EBITDA stands for “earnings before interest, taxes, depreciation and amortization.” In the acquisition world, businesses are valued by a multiple of their EBITDA. The buzz lately is that FBOs are popular among some aggressive private equity funds, and that has led to sales on the order of eight or nine times EBITDA–a rising trend that many say cannot continue.
Large, established private equity firms such as the Carlyle Group have been interested in business aviation for the past several years, backing their opinion that the airline woes resulting from 9/11 would be a boon for private air travel. Over the past few years, smaller private equity firms have risen in stature, some say because ever more wealthy individual investors are seeking to further diversify their portfolios with another alternative to public markets.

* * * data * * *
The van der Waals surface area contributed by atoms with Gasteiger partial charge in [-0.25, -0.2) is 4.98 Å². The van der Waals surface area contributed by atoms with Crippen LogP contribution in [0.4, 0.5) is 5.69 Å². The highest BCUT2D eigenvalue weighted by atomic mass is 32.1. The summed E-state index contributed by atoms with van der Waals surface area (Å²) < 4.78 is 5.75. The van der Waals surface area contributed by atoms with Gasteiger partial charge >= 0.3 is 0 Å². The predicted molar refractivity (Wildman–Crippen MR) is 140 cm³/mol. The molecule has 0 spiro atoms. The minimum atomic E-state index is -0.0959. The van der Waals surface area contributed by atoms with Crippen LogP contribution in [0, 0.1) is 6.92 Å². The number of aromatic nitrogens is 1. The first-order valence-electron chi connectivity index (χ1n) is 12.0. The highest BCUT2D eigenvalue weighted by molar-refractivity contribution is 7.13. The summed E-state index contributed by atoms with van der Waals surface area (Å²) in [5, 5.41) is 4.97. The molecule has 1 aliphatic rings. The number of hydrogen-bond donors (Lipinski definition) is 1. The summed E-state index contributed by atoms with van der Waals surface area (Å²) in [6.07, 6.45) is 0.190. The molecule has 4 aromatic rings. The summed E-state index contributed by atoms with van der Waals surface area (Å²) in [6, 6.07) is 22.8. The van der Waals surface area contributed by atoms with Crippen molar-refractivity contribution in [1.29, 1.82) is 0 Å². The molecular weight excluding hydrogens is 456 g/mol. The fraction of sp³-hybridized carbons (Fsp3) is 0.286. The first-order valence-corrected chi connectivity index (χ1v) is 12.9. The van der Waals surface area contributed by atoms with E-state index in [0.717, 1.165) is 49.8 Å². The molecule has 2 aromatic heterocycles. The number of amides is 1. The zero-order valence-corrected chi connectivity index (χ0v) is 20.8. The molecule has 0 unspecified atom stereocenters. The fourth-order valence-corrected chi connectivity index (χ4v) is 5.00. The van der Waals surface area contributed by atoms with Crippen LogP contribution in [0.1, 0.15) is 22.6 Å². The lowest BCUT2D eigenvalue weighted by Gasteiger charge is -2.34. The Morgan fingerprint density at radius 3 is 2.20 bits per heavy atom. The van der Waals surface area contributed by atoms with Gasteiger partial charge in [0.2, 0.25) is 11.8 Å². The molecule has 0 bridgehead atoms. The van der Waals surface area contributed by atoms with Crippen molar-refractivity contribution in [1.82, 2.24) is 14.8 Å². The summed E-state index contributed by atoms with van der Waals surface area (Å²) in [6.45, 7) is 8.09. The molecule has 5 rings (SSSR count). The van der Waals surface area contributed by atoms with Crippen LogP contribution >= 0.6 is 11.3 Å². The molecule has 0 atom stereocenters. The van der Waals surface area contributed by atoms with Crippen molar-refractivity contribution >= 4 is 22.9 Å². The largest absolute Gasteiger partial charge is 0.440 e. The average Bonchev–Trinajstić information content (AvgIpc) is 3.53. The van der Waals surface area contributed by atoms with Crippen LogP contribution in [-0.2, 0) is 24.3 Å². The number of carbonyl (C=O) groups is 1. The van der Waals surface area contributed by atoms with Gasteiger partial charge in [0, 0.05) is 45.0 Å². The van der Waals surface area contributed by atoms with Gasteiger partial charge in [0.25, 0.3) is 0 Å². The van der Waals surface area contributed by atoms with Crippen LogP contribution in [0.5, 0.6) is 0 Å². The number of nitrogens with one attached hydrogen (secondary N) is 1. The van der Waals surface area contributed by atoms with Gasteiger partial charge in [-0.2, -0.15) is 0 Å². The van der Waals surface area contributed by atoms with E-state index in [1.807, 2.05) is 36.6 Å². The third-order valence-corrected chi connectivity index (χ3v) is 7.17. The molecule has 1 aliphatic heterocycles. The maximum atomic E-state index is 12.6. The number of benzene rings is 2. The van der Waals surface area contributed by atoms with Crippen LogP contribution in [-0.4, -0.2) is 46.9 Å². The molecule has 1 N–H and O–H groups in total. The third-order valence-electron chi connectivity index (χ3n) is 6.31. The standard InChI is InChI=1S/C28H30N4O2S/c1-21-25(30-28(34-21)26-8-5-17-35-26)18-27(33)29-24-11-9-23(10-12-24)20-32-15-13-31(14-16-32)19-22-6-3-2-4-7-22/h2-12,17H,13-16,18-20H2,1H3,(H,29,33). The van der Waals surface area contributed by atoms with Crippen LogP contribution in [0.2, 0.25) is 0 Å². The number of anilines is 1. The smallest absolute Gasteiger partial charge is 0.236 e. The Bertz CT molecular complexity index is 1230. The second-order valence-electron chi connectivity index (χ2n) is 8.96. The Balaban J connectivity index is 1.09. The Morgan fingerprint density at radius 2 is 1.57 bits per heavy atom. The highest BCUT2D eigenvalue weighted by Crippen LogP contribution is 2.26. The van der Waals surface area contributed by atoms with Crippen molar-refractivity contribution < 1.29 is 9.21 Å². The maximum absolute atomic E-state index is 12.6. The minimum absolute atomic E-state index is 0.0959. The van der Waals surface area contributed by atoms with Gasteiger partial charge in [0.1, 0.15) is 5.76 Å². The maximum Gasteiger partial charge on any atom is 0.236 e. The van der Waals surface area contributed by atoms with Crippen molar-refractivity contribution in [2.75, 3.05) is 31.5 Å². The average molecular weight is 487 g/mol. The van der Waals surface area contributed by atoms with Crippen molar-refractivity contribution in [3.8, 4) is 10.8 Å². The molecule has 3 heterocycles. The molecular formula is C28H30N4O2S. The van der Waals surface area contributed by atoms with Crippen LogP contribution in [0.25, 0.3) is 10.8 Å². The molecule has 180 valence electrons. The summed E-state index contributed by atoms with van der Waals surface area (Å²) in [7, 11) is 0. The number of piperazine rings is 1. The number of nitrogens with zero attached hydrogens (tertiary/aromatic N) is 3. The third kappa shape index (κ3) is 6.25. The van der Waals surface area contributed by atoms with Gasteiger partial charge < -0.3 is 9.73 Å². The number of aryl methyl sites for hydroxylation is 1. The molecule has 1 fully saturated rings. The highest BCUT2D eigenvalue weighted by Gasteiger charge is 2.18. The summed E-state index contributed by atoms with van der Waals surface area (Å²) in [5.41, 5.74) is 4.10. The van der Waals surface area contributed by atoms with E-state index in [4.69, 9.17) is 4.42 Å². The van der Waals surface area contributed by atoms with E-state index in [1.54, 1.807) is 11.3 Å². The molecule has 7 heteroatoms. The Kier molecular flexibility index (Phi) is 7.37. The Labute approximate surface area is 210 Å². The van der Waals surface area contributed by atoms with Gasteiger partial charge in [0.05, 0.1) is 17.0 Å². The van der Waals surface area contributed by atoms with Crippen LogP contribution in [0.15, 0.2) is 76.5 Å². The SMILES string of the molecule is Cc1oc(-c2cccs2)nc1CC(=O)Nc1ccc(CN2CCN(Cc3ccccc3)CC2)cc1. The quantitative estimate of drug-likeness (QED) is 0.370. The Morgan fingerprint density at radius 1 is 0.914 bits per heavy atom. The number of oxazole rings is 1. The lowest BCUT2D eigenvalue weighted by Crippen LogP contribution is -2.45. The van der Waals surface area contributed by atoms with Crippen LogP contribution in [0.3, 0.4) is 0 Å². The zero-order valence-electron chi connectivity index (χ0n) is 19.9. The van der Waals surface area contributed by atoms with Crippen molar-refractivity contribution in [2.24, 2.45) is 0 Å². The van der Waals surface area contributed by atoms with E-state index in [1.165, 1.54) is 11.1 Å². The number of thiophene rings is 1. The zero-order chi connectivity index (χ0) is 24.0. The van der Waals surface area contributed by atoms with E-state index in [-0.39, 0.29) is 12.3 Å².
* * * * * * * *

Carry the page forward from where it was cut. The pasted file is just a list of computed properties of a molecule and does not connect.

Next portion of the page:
NATA directly addressed questions of the relationships between such financial investment houses and the FBO industry. Questions included what the firms look for in acquiring FBOs and where this will lead down the road. Panelists were Greg Elliott, partner, CapStreet Group; Peter Clare, managing director, Carlyle Group, aerospace division; Jim Haynes of the consulting firm Aviation Group (involved in the purchase of Atlantic Aviation by Macquarie Bank); and Bruce Pollack, managing partner, Centre Partners. NATA president Jim Coyne moderated the discussion.
For background on private equity investing, AIN asked Mike Bonnet, managing partner at H.B. Equity Partners, for some fundamentals and an opinion about whether the FBO industry is, indeed, a good candidate for this form of financing.